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I have exported my key with

gpg --export-secret-key "user name" > path/to/secretkeybackupfile.key

and then done

gpg path/to/secretkeybackupfile.key

It displays the details of the key as being a secret key with the correct ID. Is there a way to test that it will actually decrypt a file I have made with that key and therefore prove that it really is the correct key and working correctly?

The only way I can see of doing this is deleting the original key and then importing the copy of it back into the GPG keyring...

Also, I notice that when exporting the key it will overwrite the file specified without any warning, and that only including part of the username appears to have the same effect as including the whole user name, is this correct and is it the desired behaviour?

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It displays the details of the key as being a secret key with the correct ID. Is there a way to test that it will actually decrypt a file I have made with that key and therefore prove that it really is the correct key and working correctly?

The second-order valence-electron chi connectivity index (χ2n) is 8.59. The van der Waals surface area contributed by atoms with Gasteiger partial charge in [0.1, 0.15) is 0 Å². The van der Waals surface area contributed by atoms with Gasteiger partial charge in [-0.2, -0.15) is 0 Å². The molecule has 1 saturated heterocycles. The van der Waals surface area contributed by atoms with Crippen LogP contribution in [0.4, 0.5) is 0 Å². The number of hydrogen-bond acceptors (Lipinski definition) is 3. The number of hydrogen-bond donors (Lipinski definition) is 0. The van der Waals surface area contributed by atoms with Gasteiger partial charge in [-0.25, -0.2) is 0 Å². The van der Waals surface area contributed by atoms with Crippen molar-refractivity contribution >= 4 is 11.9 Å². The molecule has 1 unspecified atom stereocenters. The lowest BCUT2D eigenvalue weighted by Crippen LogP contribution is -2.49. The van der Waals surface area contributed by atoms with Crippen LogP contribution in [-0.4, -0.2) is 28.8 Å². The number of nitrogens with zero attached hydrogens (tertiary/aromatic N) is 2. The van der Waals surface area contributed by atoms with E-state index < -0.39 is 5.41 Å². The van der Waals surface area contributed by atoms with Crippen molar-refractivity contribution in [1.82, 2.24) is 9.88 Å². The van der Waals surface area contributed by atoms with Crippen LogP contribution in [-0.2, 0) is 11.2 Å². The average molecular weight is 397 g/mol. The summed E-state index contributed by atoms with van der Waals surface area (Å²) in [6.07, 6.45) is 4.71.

Set $GNUPGHOME to a temporary empty directory, then you'll be able import your key into a new blank keyring. After testing, unset the variable (or close the shell window) and you're back to your regular keyring.

mkdir -m 0700 ~/gnupgtest
export GNUPGHOME=~/gnupgtest
gpg --import ~/backup.gpg
gpg --list-secret-keys

Also, I notice that when exporting the key it will overwrite the file specified without any warning

The > shell operator will always overwrite the file without warning. Redirection operators are not part of gpg – they are a part of your shell's language/syntax and they behave identically no matter what command you use them with.

In bash, you can use set -o noclobber to make > avoid overwriting files; you'll then have to specify >| (bash) or >! (zsh) whenever you actually want the overwrite to happen.

and that only including part of the username appears to have the same effect as including the whole user name,

That's intended behaviour; key selection works the same with --export as it does with --list-keys, --recipient, and other similar options. You have always been able to gpg -k fred to list all matching keys.

More importantly, you have always been able to create any number of keys with identical names and addresses. (For example, I have 4–5 secret keys, and of course all have the same name on them, differing only in email addresses. My public keyring, too, shows several people having had multiple keys over time.)

The only always reliable way to select a single key is by using its full fingerprint. The other usually reliable way is to use the 16-digit "key ID" (which is the truncated fingerprint).

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